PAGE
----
Correlation between maxillary central incisor form and face form in 4 racial groups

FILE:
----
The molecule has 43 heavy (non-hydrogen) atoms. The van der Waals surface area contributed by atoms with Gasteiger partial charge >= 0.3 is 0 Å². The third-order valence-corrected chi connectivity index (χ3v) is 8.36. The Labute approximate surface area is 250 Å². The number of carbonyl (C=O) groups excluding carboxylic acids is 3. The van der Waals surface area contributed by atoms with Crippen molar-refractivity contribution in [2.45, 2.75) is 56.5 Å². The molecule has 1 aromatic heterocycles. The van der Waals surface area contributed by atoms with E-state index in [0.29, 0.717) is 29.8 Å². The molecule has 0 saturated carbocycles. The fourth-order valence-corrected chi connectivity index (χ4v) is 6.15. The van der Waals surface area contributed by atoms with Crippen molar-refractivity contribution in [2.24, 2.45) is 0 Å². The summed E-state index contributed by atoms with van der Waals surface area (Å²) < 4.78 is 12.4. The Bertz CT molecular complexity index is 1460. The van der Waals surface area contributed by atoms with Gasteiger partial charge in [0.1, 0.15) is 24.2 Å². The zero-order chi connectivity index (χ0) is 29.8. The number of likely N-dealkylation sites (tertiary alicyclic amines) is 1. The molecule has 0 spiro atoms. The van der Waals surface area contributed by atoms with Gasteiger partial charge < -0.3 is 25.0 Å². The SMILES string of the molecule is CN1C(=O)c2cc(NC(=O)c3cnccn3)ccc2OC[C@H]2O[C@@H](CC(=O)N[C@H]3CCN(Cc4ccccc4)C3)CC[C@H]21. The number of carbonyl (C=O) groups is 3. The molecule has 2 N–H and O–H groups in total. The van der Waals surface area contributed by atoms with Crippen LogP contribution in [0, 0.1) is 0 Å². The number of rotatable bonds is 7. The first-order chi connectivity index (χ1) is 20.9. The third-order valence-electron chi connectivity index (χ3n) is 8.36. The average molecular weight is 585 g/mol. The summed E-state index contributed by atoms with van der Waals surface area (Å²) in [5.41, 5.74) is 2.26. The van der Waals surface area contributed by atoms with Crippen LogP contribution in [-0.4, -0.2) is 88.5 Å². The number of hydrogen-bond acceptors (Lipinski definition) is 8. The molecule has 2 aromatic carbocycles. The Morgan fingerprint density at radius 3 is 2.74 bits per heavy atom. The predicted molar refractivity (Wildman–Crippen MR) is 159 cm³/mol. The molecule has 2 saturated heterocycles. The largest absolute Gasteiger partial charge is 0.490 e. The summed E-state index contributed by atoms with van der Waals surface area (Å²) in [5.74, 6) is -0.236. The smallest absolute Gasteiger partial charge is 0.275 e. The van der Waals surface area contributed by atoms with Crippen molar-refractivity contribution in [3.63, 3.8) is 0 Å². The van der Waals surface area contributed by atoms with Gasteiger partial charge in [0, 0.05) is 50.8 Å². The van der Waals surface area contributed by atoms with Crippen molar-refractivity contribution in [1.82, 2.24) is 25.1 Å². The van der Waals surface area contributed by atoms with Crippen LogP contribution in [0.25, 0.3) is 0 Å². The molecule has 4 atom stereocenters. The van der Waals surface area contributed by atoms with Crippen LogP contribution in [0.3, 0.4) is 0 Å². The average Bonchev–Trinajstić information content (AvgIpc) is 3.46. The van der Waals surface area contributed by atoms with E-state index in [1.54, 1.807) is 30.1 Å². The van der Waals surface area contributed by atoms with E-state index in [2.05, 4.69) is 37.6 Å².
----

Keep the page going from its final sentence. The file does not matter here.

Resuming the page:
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Objectives: the purpose of this study was to evaluate the correlation between central incisor form and face form in 4 racial groups and to investigate if there was agreement among experts in categorizing the central incisor forms. Method and Materials: A total of 160 subjects (40 whites, 40 mulattos, 40 blacks, and 40 Asians) ranging from 18 to 33 years of age were selected. Digital photographic records were made, 1 full-face and 1 intraoral view of the maxillary right central incisor. The outline tracings of the tooth and face images were obtained using Adobe Photoshop 5.0 software. The outline tracings were printed in distinct transparencies, and 3 prosthodontists determined if there was correspondence between the tooth and the face forms by superimposition of the transparencies. If there was disagreement among the prosthodontists' evaluations, the prevalent decision was considered. The experts also classified the central incisor forms into square, ovoid, tapering, or combination at 2 different sessions. At the first session, no instructions were given. At the second session, the prosthodontists were instructed to follow Williams' method of classification. Results: A correspondence between tooth and face forms was found in 23.75% of all cases. Agreement on the tooth form classifications among the prosthodontists occurred in 30.62% of all cases at the first session and 24.37% at the second session. Conclusion: There is not a highly defined correlation between central incisor form and face form in any racial group studied. In addition, the experts were not in fair agreement in categorizing tooth forms.